Ireland can look to Iceland and Norway for new player development pathway

As the draw with Qatar sees Ireland now go 11-games without a win, it is worth looking at what neighbouring countries have done to address their national sides' loss of form.
Ireland can look to Iceland and Norway for new player development pathway

Iceland players celebrate their team's 2-1 win over England in front of the supporters during their  UEFA EURO 2016 round of 16 match at Allianz Riviera Stadium, France.  Iceland improved their national team with a decades-long programme improving their grassroots structures. Picture: Lars Baron/Getty Images

THE defeat to Luxembourg was a new low point in the national side's nosedive in performance and results. The Qatar draw only adding to the now 11 games without a win statistic.

As we predicted, any bad result would put manager Stephen Kenny tenure in a precarious position but that most people's opinion of the manager was generally sympathetic due to the bad luck and the lack of available talent that has haunted his time in charge.

The consensus is that we can't continue to do the same things and expect better or even the same results. Playing Qatar, days after the Luxembourg defeat, smacked of the FAI's old standard pointless Oman international we've all come to love and sleep through.

Calls to address the country's underlining problems are not new but still seem beyond the scope of the FAI and stakeholders to address. You've heard them all before and include the obvious solutions ranging from grassroots development to promoting our domestic league. If the process to establish a better platform for the future of the game here is beyond the capability of football's stewards in Ireland then they could do a lot worse than copying the achievements of some of our neighbours.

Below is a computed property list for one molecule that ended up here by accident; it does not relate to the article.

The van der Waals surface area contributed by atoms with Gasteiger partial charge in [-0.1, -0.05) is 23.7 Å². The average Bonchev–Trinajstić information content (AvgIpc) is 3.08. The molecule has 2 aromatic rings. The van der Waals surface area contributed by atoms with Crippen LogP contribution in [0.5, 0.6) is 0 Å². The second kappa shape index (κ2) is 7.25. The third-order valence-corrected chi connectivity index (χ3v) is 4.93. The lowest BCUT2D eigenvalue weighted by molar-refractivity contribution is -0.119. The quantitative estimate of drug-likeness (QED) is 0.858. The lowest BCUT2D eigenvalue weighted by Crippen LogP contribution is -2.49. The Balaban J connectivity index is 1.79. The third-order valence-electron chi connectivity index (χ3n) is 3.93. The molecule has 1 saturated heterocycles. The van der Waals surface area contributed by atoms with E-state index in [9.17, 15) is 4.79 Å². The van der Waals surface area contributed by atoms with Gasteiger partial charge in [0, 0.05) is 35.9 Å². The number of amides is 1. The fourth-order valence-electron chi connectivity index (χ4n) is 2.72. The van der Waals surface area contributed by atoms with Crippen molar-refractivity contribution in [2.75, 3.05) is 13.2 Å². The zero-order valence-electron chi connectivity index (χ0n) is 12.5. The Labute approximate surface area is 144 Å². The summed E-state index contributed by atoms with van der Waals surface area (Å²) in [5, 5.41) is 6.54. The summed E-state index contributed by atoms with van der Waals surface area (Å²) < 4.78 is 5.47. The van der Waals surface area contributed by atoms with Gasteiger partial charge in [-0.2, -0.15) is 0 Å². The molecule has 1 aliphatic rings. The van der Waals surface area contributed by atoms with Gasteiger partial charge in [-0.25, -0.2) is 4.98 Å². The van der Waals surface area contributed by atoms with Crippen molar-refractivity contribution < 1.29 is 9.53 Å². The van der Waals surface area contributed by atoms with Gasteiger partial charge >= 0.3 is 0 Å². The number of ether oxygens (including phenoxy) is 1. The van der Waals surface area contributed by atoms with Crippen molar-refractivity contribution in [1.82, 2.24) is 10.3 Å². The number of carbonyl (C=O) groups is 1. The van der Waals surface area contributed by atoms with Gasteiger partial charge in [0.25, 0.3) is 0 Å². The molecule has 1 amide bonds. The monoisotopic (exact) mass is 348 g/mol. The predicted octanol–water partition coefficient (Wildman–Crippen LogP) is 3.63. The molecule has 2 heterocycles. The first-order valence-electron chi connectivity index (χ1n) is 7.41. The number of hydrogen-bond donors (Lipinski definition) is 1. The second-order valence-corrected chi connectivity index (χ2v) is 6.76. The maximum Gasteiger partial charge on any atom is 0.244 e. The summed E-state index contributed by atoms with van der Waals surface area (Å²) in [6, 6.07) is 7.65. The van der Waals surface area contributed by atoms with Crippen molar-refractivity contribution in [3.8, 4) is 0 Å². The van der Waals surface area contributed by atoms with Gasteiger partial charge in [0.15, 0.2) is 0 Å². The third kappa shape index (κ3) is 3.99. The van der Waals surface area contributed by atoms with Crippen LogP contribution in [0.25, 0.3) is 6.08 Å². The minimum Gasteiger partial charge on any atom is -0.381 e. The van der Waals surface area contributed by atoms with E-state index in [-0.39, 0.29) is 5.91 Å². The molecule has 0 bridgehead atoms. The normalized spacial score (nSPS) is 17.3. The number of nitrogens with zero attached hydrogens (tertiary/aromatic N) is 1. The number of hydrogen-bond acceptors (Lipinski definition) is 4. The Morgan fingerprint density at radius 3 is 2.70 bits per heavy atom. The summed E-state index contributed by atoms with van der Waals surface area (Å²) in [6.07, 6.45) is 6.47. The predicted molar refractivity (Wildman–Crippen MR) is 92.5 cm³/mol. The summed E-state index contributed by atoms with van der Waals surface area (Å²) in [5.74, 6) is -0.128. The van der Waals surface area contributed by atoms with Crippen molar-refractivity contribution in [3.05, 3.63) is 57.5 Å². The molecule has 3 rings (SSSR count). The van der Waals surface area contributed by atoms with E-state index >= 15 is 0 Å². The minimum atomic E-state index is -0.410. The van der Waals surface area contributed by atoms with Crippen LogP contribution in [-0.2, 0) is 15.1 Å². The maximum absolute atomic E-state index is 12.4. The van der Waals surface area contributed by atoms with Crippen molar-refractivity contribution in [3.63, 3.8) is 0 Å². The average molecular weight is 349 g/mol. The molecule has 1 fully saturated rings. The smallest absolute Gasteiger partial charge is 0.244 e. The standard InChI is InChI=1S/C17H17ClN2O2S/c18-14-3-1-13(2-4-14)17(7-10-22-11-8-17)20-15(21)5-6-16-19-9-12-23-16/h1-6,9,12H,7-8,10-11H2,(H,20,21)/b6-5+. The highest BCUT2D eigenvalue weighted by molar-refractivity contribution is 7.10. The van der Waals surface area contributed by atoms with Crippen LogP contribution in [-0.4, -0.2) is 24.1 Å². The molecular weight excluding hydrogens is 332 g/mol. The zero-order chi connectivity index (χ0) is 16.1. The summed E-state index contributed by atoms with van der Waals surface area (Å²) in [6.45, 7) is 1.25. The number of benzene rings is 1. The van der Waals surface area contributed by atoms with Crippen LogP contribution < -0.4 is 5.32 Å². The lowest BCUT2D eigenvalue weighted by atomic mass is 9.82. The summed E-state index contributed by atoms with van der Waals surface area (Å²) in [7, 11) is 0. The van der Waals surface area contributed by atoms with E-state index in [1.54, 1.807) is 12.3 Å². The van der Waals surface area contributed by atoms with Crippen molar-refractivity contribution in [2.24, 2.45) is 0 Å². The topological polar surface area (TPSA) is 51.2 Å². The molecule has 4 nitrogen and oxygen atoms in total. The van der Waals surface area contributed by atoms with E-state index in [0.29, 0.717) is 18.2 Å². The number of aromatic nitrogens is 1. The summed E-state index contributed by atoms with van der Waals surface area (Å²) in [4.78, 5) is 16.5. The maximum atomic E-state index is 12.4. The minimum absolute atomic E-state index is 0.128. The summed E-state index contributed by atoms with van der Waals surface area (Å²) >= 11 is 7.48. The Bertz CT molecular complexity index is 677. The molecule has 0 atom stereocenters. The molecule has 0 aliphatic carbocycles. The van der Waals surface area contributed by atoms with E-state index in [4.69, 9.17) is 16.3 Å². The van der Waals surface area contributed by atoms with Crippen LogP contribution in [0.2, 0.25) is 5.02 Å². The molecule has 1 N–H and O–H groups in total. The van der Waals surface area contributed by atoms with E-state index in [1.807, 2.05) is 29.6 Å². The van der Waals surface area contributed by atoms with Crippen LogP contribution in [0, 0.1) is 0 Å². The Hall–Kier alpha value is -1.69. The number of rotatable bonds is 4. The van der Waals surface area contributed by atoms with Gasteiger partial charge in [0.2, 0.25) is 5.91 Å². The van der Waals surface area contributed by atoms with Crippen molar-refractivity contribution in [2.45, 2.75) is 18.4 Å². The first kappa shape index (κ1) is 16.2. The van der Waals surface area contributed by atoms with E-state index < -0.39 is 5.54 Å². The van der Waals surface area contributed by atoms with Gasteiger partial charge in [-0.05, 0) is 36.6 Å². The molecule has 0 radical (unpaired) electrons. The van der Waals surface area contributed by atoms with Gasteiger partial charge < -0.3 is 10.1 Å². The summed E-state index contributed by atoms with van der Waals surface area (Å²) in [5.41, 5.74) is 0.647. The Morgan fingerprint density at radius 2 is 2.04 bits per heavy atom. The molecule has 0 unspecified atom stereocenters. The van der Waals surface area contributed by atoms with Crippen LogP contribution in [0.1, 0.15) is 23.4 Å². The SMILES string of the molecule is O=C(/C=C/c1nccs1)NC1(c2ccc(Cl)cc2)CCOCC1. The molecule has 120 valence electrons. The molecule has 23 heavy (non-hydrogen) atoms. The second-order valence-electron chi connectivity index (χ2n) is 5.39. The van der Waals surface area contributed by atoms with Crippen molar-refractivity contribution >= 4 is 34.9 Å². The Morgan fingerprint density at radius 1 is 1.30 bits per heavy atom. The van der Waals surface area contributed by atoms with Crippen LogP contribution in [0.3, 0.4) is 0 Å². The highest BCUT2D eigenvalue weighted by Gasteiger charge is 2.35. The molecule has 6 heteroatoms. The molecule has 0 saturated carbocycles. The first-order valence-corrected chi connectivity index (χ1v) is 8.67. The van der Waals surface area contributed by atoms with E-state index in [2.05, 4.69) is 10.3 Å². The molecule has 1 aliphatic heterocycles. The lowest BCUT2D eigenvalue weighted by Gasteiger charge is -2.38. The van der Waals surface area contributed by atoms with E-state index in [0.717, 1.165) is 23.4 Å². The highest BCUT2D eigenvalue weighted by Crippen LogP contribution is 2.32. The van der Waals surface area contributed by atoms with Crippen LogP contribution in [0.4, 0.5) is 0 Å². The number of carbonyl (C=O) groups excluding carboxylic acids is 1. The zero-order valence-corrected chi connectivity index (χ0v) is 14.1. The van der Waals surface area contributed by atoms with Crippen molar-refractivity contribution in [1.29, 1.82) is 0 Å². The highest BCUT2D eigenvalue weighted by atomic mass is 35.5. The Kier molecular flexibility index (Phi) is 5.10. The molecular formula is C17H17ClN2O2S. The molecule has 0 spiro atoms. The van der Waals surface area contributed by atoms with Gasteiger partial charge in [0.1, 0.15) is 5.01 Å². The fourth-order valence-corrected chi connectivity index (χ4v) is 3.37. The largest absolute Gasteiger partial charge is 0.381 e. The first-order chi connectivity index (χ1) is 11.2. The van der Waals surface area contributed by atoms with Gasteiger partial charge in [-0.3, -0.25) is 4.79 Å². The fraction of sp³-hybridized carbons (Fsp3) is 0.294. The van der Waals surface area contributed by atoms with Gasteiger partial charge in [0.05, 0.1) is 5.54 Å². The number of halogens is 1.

Iceland has a population of 350,000, significantly smaller than County Cork but created a period of footballing success that a nation of several million would be proud of.

In the past two decades, Iceland set about building indoor facilities across the country so that children and adults alike could play the year through without stopping for their harsh winters. Then ensured 70% of all coaches in the country would have at a minimum a UEFA B coaching licence, while 35% have completed their UEFA A coaching certificate. That's coaches at all levels, from schoolboy to international level. It is also expected that most coaches have at least a bachelors degree in sport and exercise before they even consider taking up coaching?

Icelandic clubs actively promote their young players to first-team football from the age of 16. They will not play all the games in the season but they train and share the experiences of the first team and are not segregated to an academy.

Because Iceland has such a small pool of players to choose from, they do not throw anyone that seems not to be making the grade on the scrapheap. They make the most of what they have by encouraging unorthodox players and late developers to stick with it. As a result, they have arrived at the extraordinary point that saw the town of Westman, population 4,500, (situated on a small island off the coast of Iceland) produce 10 professional footballers (men and women) in the past 30 years. A return few if any town across Europe could replicate.